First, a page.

Bayan-Ulgii's snow-capped mountains and soaring peaks are habitats for endangered wild animals such as wild sheep, wild goats, bears, and marmots. Juldyz, a local biodiversity specialist, guided us to a hunting area called Bakhlag, approximately twenty kilometers from the provincial center. Legal hunting permits are issued by the Government in this area.

From left Tserennyam, Project Coordinator of BIOFIN II project, and Juldyz, Biodiversity Specialist of Environmental Unit, Bayan-Ulgii province

UNDP Mongolia

We arrived just as the sun began to rise and watched the wild goats and their kids descending from the mountain to the river below.

A herd of wild goats coming down from the mountain to a river for water

UNDP Mongolia

Juldyz informed us that the population of wild goats had significantly increased since their protection efforts began. "I take great joy in observing these animals and their growth. Protecting wildlife is paramount, and by safeguarding wild animals, we see them thrive," says Juldyz. 

Wild goats with their kids, Bakhlag hunting area, Nogoonnuur soum, Bayan-Ulgii province

UNDP Mongolia

The last leg of our journey took us to Uvs province, renowned for its towering mountains and vast lakes like Uvs Lake and Khyargas Lake. Consequently, a sizable part of its Natural Resource Use Fee revenue is derived from land Use and hunting as well. 

From left, Badamjav, local ranger of Ulgii soum and Batmukh, local ranger of Zavkhan soum, Uvs province

UNDP Mongolia

Batmunkh, a ranger from Uvs province engaged in a lengthy conversation with us emphasizing that the ranger's responsibilities extend beyond patrolling the wilderness. Batmunkh said he always tried to stay updated on legal matters and policies and shared his knowledge with herders and locals, raising awareness of the laws and policies. He further emphasized that rangers act as intermediaries between the government, locals, and nature. 

Despite government efforts to provide rangers with the necessary equipment, working in remote areas comes with inherent risks. Insurance schemes, such as life insurance, can make ranger positions more appealing for others and address concerns for their families, he added.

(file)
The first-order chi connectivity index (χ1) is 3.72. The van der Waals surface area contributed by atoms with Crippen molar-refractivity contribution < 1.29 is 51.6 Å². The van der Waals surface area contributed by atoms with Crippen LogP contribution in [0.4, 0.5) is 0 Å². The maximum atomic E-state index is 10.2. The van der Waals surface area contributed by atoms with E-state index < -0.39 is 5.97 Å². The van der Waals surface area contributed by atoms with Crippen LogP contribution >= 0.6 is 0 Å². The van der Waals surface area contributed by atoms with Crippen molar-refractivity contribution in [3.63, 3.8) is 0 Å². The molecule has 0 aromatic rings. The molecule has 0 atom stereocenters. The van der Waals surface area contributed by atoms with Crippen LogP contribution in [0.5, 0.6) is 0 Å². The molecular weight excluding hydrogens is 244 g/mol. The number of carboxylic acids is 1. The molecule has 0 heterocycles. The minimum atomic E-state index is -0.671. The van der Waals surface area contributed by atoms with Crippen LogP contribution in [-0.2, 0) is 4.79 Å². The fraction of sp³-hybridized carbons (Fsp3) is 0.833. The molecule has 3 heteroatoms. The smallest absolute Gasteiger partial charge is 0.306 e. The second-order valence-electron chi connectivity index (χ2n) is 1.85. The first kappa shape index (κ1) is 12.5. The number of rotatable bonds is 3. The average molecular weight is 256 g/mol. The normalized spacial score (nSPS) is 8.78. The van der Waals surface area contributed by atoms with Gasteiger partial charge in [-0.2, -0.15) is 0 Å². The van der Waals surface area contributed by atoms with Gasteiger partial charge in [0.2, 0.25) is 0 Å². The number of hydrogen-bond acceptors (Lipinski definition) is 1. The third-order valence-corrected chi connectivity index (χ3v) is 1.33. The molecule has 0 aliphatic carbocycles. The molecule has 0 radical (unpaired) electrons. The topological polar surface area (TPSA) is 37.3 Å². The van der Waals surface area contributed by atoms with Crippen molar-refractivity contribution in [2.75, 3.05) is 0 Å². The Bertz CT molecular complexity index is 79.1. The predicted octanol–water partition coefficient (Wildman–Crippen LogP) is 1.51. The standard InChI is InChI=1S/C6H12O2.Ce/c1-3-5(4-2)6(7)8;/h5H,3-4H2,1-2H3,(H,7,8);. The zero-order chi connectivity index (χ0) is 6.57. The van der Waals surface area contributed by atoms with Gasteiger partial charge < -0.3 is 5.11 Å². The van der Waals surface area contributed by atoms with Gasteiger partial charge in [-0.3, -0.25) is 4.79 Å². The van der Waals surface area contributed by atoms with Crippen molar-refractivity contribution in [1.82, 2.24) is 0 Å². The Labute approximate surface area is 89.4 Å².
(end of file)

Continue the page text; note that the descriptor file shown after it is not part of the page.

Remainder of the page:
Badamjav, local ranger of Ulgii soum, Uvs province

UNDP Mongolia

Badamjav, another ranger from Uvs province, noted a concerning trend - the increasing size of livestock which is adversely impacting grasslands and pasturelands. The number of livestock has surged from 22.5 million in 1970 to a staggering 67.1 million in 2021, tripled in size over the last 50 years. Desertification and land degradation, pose a significant threat to biodiversity as the living environment is the core of survival. 

This, coupled with livestock encroachment into the habitats of wild animals, is squeezing the pasturelands of these creatures. Accordingly, human-wildlife conflicts are already being caused due to this situation.

Mongolia's efforts to preserve its biodiversity through initiatives like BIOFIN II is commendable, with the recent commitment of Mongolia's President to increase nature conservation spending to 1% of GDP. However, given the accelerated pace of climate change, land degradation, and increasing number of livestock, crucial biodiversity is under significant threat. 

Less than 8% of Mongolia’s landmass is covered by forests, serving as a home for many species, but they are at risk now due to climate change and invasive forest pests. Furthermore, 52-57% of threatened mammals such as marmot, leopard, deer, and wild sheep are in danger of decreasing further due to hunting, deforestation, and overlap of the territorial range with the livestock pasture according to Mongolia’s Red List of Mammals 2006. 

As we engage with the dedicated local rangers, who exhibit strong commitment and passion for preserving Mongolia's biodiversity, and witness them in the wild, it becomes evident that the challenges they confront are truly formidable. Therefore, our efforts and solutions must carry a comparable weight. The successful nationwide implementation of the Natural Resource Use Fee Law will undoubtedly provide us with a pivotal financing in safeguarding Mongolia's biodiversity.

This is why we are diligently working to support the Government of Mongolia in this endeavor, with the hope that our contributions can serve as a much-needed catalyst to increase investments biodiversity conservation efforts in Mongolia.

Vyenyera Shyndaulyet: Communications Officer, The Biodiversity Finance Initiative (BIOFIN II) and Sustainable Cashmere Platform, UNDP in Mongolia